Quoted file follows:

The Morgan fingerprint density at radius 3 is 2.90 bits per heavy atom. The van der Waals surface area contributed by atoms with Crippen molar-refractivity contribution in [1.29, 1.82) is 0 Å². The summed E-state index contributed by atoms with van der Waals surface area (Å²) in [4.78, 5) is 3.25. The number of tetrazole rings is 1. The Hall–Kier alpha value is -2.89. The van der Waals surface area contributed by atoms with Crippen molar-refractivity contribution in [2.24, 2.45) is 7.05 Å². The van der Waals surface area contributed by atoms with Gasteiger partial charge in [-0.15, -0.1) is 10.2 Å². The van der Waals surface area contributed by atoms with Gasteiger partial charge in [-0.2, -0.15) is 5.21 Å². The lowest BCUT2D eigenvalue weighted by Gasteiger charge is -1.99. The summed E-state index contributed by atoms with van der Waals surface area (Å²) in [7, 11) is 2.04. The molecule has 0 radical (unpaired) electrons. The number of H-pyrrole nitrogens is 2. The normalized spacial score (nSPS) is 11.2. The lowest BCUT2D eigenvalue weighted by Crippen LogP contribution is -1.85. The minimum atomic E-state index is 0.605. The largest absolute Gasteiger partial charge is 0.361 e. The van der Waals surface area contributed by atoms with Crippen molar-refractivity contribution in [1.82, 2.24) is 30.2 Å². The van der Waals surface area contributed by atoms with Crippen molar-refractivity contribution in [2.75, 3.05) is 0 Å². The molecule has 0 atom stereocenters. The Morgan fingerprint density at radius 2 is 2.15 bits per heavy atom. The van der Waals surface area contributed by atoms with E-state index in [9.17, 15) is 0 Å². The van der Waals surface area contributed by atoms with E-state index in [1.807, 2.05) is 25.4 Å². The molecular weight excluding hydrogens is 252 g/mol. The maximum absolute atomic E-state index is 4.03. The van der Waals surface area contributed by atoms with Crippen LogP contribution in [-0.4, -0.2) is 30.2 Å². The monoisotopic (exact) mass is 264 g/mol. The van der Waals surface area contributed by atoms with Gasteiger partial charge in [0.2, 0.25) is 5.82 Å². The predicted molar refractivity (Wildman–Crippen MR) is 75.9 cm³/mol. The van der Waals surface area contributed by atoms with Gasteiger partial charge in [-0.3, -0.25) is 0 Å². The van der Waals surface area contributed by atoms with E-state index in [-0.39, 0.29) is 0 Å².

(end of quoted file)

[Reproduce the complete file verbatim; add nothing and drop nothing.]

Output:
The Morgan fingerprint density at radius 3 is 2.90 bits per heavy atom. The van der Waals surface area contributed by atoms with Crippen molar-refractivity contribution in [1.29, 1.82) is 0 Å². The summed E-state index contributed by atoms with van der Waals surface area (Å²) in [4.78, 5) is 3.25. The number of tetrazole rings is 1. The Hall–Kier alpha value is -2.89. The van der Waals surface area contributed by atoms with Crippen molar-refractivity contribution in [2.24, 2.45) is 7.05 Å². The van der Waals surface area contributed by atoms with Gasteiger partial charge in [-0.15, -0.1) is 10.2 Å². The van der Waals surface area contributed by atoms with Gasteiger partial charge in [-0.2, -0.15) is 5.21 Å². The lowest BCUT2D eigenvalue weighted by Gasteiger charge is -1.99. The summed E-state index contributed by atoms with van der Waals surface area (Å²) in [7, 11) is 2.04. The molecule has 0 radical (unpaired) electrons. The number of H-pyrrole nitrogens is 2. The normalized spacial score (nSPS) is 11.2. The lowest BCUT2D eigenvalue weighted by Crippen LogP contribution is -1.85. The minimum atomic E-state index is 0.605. The largest absolute Gasteiger partial charge is 0.361 e. The van der Waals surface area contributed by atoms with Crippen molar-refractivity contribution in [1.82, 2.24) is 30.2 Å². The van der Waals surface area contributed by atoms with Crippen molar-refractivity contribution in [2.75, 3.05) is 0 Å². The molecule has 0 atom stereocenters. The Morgan fingerprint density at radius 2 is 2.15 bits per heavy atom. The van der Waals surface area contributed by atoms with E-state index in [9.17, 15) is 0 Å². The van der Waals surface area contributed by atoms with E-state index in [1.807, 2.05) is 25.4 Å². The molecular weight excluding hydrogens is 252 g/mol. The maximum absolute atomic E-state index is 4.03. The van der Waals surface area contributed by atoms with Crippen LogP contribution in [-0.4, -0.2) is 30.2 Å². The monoisotopic (exact) mass is 264 g/mol. The van der Waals surface area contributed by atoms with Gasteiger partial charge in [0.2, 0.25) is 5.82 Å². The predicted molar refractivity (Wildman–Crippen MR) is 75.9 cm³/mol. The van der Waals surface area contributed by atoms with Gasteiger partial charge in [-0.3, -0.25) is 0 Å². The van der Waals surface area contributed by atoms with E-state index in [-0.39, 0.29) is 0 Å².